- The correct title of this article is udev. The initial letter is capitalized due to technical restrictions.
udev is the device manager for the Linux 2.6 kernel series. Its primary function is managing device nodes in
/dev. It is the successor of devfs and hotplug, which means that it handles the /dev directory and all user space actions when adding/removing devices, including firmware load.
The latest versions of udev depends on the latest version of the uevent interface of the Linux kernel which has been updated or introduced with Linux kernel 2.6.13. A system using such a new version of udev will not boot with kernels older than 2.6.13 unless udev is disabled with bootparam noudev and a traditional /dev directory is used for device access.
Unlike the traditional Linux system, where the device nodes in the
/dev directory have been a static set of files, udev dynamically provides only the nodes for the devices actually present on a system. Although devfs provided a similar functionality, advocates for udev cited a number of reasons  for preferring its implementation over devfs:
- udev supports persistent device naming, which does not depend on, for example, the order in which the devices are plugged into the system. The default udev setup provides persistent names for storage devices. Any hard disk is recognized by its unique filesystem id, the name of the disk and the physical location on the hardware it is connected to.
- udev executes entirely in user space, as opposed to devfs' kernel space. One consequence is that udev moved the naming policy out of the kernel and can run arbitrary programs to compose a name for the device from the device's properties, before the node is created.
udev is a generic kernel device manager. It runs as a daemon on a Linux system and listens to uevents the kernel sends out (via netlink socket) if a new device is initialized or a device is removed from the system. The system provides a set of rules that match against exported values of the event and properties of the discovered device. A matching rule will possibly name and create a device node and run configured programs to set-up and configure the device. udev rules can match on properties like the kernel subsystem, the kernel device name, the physical location of the device, or properties like the device's serial number. Rules can also request information from external programs to name a device or specify a custom name that will always be the same, regardless of the order devices are discovered by the system.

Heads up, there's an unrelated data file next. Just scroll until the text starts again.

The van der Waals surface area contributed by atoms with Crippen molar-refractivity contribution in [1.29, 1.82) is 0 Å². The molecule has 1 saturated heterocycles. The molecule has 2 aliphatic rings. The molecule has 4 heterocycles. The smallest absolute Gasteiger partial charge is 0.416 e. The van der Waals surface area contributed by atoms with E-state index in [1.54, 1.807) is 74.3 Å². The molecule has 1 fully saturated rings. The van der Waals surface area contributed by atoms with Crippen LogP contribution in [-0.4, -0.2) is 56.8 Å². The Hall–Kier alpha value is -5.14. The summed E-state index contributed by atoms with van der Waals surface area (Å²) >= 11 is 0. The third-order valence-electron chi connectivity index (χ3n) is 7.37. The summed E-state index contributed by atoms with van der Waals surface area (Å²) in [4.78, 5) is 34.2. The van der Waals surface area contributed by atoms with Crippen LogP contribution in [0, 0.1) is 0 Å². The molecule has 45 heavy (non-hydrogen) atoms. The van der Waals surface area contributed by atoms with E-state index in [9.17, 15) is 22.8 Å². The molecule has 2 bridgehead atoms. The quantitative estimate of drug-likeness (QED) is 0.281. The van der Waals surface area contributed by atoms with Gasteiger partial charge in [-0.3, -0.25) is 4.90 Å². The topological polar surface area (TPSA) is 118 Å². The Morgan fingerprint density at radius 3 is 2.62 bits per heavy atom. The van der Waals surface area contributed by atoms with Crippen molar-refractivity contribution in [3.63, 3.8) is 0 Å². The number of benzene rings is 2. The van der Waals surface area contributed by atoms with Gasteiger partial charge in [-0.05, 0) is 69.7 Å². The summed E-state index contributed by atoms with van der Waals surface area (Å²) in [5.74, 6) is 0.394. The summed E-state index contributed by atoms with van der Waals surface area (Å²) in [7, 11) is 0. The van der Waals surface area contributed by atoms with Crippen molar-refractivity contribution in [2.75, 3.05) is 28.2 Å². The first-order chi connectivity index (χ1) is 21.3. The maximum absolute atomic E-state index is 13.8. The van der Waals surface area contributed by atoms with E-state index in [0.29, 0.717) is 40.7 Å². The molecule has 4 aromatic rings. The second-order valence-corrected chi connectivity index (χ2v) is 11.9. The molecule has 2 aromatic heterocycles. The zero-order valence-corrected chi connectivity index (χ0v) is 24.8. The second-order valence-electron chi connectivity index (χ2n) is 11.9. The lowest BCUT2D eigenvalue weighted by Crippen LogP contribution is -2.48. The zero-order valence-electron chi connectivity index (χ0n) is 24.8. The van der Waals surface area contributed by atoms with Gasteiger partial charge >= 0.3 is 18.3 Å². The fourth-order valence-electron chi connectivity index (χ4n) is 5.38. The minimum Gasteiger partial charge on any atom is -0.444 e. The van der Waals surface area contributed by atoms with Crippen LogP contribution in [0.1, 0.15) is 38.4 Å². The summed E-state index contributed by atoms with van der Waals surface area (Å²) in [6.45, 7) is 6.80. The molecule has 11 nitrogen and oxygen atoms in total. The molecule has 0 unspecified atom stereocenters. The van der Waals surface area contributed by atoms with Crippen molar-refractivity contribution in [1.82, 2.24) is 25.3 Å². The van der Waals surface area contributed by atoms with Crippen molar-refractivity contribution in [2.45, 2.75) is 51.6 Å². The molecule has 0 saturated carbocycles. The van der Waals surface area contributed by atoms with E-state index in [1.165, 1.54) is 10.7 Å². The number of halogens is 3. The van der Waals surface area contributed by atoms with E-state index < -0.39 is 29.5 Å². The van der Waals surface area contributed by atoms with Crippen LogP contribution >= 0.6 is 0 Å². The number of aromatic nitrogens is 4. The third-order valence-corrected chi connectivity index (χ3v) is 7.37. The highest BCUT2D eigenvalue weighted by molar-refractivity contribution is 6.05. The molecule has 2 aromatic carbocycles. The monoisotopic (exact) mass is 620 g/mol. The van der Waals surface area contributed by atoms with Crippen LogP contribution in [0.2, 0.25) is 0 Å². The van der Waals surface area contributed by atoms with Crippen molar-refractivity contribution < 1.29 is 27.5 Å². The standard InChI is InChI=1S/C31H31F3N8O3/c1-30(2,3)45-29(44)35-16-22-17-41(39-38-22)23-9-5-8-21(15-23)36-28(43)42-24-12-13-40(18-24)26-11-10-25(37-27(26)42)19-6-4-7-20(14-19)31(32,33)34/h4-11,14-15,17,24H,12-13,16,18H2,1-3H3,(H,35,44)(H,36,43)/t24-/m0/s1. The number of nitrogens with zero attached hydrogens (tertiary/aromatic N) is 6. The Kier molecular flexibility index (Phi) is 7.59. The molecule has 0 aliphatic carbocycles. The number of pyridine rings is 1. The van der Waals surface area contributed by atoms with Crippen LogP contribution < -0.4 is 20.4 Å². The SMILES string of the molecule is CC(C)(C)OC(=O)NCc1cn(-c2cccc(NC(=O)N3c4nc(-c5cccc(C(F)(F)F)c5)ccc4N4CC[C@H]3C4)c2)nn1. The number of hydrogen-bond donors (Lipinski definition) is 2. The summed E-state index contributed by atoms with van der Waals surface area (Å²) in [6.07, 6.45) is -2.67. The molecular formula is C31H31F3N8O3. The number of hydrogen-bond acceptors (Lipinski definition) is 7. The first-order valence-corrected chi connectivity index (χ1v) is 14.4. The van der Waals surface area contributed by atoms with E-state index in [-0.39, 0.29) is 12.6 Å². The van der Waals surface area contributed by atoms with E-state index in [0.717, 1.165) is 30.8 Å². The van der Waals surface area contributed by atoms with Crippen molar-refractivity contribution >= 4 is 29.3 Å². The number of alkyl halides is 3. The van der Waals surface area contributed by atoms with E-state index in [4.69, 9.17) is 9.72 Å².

The system is divided in three parts:
- The library namedev, that handles the names to be assigned to the devices
- The library libsysfs, that allows access to device information (dropped since version 080)
- The daemon udevd, in user space, that creates the virtual /dev
The system gets calls from the kernel via netlink socket. Earlier versions used hotplug, adding a link to themselves in /etc/hotplug.d/default with this purpose.
- udev home at kernel.org
- Kay Sievers on the recent state of udev
- Discussion of udev rules
- udev FAQ
- The Gentoo udev Guide
- udev vs. devfs
- Linux1394: Frequently Asked Questions: How do I setup udev rules to create the device nodes for the various drivers
- A simple introduction to writing rules for udev
- Create your own udev rules to control removable devices
- Tuning the Filesystem Check at Bootup
- udev — by kernel.org
- Writing udev rules